West Virginia has been sued by the Big East to fulfill its obligation to give 27 months notice before leaving the league. Big 12 sources are upset that Missouri intends to leave by July 1, 2012. Neinas remarked that it was “awful short notice” by the school.

Both Texas A&M and Missouri are still haggling with the Big 12 over exit fees owed to the conference. Those fees could range from $15 million-$30 million per school according to reports.

If both Missouri and West Virginia aren’t in the league in 2012, that would leave only nine members. With only nine members, each Big 12 team would have to find another non-conference game on short notice for 2012.

Asked if he expected Missouri to be in the league next year, Neinas said, “That would be nice, sure. Is that possible? I don’t know.”

He was then asked if there is any sentiment within the league for legal action against Missouri, Neinas said, “I don’t’ think I’ll comment on that.”

Posted on: November 3, 2011 10:44 pm
 

Son of Weekend Watch List

Son of WWL is the petulant offspring of Weekend Watch List. This week it weighs in on the LSU-Alabama rematch.

 


Before the teams even kick it off Saturday LSU-Alabama II has filled minds, cyberspace and column inches.

That’s the world we live in. If Tigers-Tide is good, a rematch in the BCS championship game could be better – depending. Depending on a very narrow set of circumstances.

First, ask yourself. Do you even want to see the Game of the (11-year-old) Century again, two months later? Is that even fair? Here’s my take on how it could happen:

--LSU has to lose Saturday’s game. Alabama is favored and playing at home. The pollsters probably wouldn’t give the benefit of the doubt to the Crimson Tide in this scenario if they lose. It doesn’t matter that LSU is No. 1. Alabama is No. 2 and perceived to be the better team playing at home before 101,821 fans and Bear Bryant growling in the background. Literally.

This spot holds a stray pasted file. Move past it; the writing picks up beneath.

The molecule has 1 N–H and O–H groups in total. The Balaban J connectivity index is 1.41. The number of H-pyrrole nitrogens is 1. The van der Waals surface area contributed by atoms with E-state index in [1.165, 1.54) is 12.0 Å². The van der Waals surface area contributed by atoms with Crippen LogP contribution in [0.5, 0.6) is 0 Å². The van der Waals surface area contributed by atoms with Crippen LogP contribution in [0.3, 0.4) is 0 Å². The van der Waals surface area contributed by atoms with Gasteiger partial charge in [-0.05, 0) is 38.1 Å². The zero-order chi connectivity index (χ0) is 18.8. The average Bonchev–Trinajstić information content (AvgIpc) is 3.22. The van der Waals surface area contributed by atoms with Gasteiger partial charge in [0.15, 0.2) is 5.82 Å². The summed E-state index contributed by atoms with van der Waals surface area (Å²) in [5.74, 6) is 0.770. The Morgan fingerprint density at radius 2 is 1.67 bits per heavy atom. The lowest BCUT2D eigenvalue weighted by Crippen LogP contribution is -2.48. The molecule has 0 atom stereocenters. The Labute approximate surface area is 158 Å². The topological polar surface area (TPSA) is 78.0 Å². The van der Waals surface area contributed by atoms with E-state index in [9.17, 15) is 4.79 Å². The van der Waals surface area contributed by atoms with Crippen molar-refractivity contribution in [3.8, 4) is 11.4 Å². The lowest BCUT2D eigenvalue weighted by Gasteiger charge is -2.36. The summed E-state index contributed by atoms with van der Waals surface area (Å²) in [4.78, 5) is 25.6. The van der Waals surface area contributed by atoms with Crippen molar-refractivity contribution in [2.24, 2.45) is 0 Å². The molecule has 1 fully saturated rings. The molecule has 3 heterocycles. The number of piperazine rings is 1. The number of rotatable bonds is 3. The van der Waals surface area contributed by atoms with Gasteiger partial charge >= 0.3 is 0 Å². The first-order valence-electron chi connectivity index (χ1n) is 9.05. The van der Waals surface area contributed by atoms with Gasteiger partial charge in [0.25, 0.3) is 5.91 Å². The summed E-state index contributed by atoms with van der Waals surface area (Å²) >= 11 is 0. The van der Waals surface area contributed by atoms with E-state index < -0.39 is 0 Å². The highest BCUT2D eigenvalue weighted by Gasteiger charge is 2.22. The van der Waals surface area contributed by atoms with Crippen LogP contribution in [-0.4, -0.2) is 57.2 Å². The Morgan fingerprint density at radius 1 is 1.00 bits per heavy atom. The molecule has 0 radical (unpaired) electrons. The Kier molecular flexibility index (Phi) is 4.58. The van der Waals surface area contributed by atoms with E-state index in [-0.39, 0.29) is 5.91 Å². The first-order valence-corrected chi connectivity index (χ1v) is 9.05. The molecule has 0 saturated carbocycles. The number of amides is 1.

--LSU has to play well and lose a close game, preferably at the gun and preferably by a 55-yard field goal or something like that. That would resurrect the oldest line in show business: Always leave them wanting more.

--LSU has to win the rest of its games which at this point include Western Kentucky, a trip to Ole Miss and at home against Arkansas. It would help, a lot, if LSU blew out the Hogs. That would be the lasting impression the Tigers would leave in the minds of the voters who would still have to wade through two more Saturdays of football. (Arkansas-LSU is on Friday, Nov. 25).

It was a different set of circumstances but don’t forget LSU lost to Arkansas in 2007 and still went to the BCS title game with two losses. That’s one indication of how powerful an SEC team is in the BCS standings.